The warming of the planet may mean more suicides, new research suggests. New findings show a significant association between higher temperatures and an increase in suicide deaths.
These findings “highlight the importance of implementing effective climate policies to reduce greenhouse gas emissions and tailoring public health policies to adapt to global warming,” investigators led by Renjie Chen, PhD, Fudan University, Shanghai, China, and colleagues, note.
The study was published online March 29 in JAMA Psychiatry.
Climate warming can exacerbate social and environmental risk factors for mental health and psychosocial well-being, contributing to emotional distress and the onset or worsening of mental health problems.
However, the potential harms of a warming planet on mental health have received far less attention than the effects on physical health.
Using a national death registry of China, the researchers identified 430,008 individuals who died by suicide in mainland China between 2013 and 2019. Their mean age was 57 years, 59% were male, and 86% had a middle school education or less.
The observed temperature–suicide associations were roughly linear, with increasing death risks at higher temperatures.
The relative risk of suicide death comparing the extreme high temperature (30.9°C) with the “minimum-mortality” (lowest risk) temperature (−17.4°C) was 1.44 (95% confidence interval [CI], 1.34 to 1.54).
“This indicates that a per 1°C increase in daily temperature was associated with a 0.91% increase in risk of suicide death under a linear association assumption,” the investigators report.
The excess risk was more prominent among adults aged 75 years and older (relative risk [RR], 1.71; 95% CI, 1.46 to 1.99) and those with a middle school education or less (RR, 1.46; 95% CI, 1.36 to 1.57).
Roughly 15% of suicide deaths were associated with nonoptimal temperature (temperatures greater than or less than minimum-mortality temperature).
The models project “consistent and drastic” increases in excess suicide deaths over this century under a “high” greenhouse gas emission scenario, whereas a leveling-off trend after the mid-21st century is predicted under medium- and low-emission scenarios.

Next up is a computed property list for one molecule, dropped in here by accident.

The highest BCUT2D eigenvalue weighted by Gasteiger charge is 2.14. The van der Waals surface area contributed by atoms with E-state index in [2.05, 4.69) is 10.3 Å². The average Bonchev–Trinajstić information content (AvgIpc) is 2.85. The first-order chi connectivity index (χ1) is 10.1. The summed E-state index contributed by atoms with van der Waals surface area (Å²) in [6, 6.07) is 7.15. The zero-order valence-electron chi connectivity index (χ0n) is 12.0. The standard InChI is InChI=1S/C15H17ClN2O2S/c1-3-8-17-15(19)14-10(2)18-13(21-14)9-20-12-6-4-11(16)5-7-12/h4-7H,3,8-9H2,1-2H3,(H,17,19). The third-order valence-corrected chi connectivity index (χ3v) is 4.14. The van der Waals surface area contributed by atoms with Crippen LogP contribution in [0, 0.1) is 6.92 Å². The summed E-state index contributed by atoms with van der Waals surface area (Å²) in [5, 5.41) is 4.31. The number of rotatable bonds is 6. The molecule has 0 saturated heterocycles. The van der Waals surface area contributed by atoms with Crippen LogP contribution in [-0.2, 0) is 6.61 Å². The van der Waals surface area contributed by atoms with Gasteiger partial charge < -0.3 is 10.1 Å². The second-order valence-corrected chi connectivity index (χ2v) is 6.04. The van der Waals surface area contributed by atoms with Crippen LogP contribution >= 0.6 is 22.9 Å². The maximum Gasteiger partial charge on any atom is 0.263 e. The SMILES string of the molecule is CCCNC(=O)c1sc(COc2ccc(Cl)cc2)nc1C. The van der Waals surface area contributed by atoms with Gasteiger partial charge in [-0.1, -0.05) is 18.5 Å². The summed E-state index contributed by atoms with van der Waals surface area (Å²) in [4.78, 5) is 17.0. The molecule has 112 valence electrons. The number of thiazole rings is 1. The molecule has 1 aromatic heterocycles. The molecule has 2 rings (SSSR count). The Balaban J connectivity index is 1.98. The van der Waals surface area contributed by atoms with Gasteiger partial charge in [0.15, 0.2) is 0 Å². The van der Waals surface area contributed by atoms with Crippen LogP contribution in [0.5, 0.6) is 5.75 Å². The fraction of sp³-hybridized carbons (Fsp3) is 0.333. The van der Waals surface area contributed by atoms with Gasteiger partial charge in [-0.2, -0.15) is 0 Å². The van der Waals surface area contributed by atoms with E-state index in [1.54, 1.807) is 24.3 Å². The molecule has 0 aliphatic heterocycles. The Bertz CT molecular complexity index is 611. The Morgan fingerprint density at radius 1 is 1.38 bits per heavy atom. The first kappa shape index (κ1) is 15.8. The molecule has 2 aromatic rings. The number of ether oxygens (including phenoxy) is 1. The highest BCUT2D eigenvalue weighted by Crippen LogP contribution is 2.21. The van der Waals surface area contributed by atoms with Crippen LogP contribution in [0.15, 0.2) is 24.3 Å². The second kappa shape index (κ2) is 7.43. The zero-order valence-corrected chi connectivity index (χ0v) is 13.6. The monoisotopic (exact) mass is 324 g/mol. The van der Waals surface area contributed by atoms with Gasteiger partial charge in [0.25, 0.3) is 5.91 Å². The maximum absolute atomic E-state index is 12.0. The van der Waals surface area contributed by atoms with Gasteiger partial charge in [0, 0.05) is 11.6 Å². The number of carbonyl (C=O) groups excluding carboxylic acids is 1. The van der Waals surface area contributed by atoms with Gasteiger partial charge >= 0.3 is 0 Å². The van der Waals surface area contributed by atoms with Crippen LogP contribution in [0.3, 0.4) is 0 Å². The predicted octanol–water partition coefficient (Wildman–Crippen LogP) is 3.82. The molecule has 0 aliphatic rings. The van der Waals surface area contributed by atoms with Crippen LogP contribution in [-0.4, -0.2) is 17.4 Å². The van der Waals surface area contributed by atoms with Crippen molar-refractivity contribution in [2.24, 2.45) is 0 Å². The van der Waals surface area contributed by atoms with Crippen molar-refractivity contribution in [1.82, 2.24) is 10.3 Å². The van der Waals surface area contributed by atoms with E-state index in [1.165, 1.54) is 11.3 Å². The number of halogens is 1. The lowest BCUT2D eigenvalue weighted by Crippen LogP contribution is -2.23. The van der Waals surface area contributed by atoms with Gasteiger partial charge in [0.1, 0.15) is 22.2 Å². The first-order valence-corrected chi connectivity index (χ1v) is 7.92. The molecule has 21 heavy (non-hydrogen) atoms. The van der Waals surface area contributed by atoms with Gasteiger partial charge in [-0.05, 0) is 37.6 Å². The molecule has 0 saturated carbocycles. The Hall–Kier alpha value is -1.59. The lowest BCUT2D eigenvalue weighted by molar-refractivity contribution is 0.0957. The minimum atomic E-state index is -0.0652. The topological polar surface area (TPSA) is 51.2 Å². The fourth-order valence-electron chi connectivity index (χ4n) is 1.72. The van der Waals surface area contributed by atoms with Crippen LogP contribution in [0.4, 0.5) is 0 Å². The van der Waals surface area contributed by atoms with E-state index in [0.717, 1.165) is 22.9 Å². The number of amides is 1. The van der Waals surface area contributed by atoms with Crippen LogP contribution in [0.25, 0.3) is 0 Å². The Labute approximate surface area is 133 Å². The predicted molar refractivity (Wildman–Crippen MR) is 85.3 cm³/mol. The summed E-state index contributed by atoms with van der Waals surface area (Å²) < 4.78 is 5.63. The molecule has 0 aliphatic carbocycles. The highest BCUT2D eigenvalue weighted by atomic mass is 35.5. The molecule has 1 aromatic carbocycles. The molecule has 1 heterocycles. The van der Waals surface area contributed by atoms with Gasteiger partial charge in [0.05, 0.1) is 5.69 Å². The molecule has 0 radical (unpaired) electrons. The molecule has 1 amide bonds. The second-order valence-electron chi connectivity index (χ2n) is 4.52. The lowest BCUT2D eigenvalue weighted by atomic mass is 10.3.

Compared with the historical period (1980-2009), excess suicide deaths in China are predicted to increase by 8.3% to 11.4% in the 2050s and 8.5% to 21.7% in the 2090s under the three greenhouse gas emission scenarios, the study team reports.
The researchers believe the study “could contribute ample and reliable scientific knowledge to the broad field of climate and mental health” and may aid in the development of “evidence-based health protection plans to address adverse mental health risks associated [with] climate warming.”
A Few Degrees May Be All It Takes
Kiffer Card, PhD, who wasn’t involved in the study, told Medscape Medical News that it’s no surprise that there is a relationship between exposure to extreme heat and an increased risk for suicide.
“When people are already so mentally taxed, even a few degrees change in temperature can be enough to put them over the edge,” said Card, president and chair of the Mental Health and Climate Change Alliance and assistant professor of health sciences at Simon Fraser University, Burnaby, British Columbia, Canada.
Card suspects this reflects a broader problem than just heat, but certainly a lack of resilience to heat is “concerning.”
“As human beings, our bodies have limited resources and reserves, and extreme temperatures tap those resources rather quickly as they must divert away from cognitive functions to keeping the body cool. With less cognitive control people are at risk for emotional distress,” Card told Medscape Medical News.
There are several strategies that may help combat the negative effects of extreme heat, Card said.
“We can reduce physiological and psychological stress. That means addressing people’s needs generally, but specifically in the context of heat — people need to understand how heat affects cognition, and how to cool their bodies off with a cool towel around the neck, a fan and some ice, or a cold drink. If people can alleviate the physiological stress induced by heat, they will have the more cognitive energy to manage their emotions,” Card said.
However, he acknowledged that some interventions may be more easily said than done.
“During British Columbia’s heat wave in 2021, some of our collaborators had conversations with folks who recalled not even being able to think about common sense solutions to temperature control, like a cold shirt. They were too hot to think or act,” Card said.
This research was supported by grants from the National Key Research and Development Program, the Shanghai Municipal Science and Technology Commission, and the Shanghai International Science and Technology Partnership Project. Chen and Card reported no relevant financial relationships.
For more news, follow Medscape on Facebook, Twitter, Instagram, YouTube, and LinkedIn.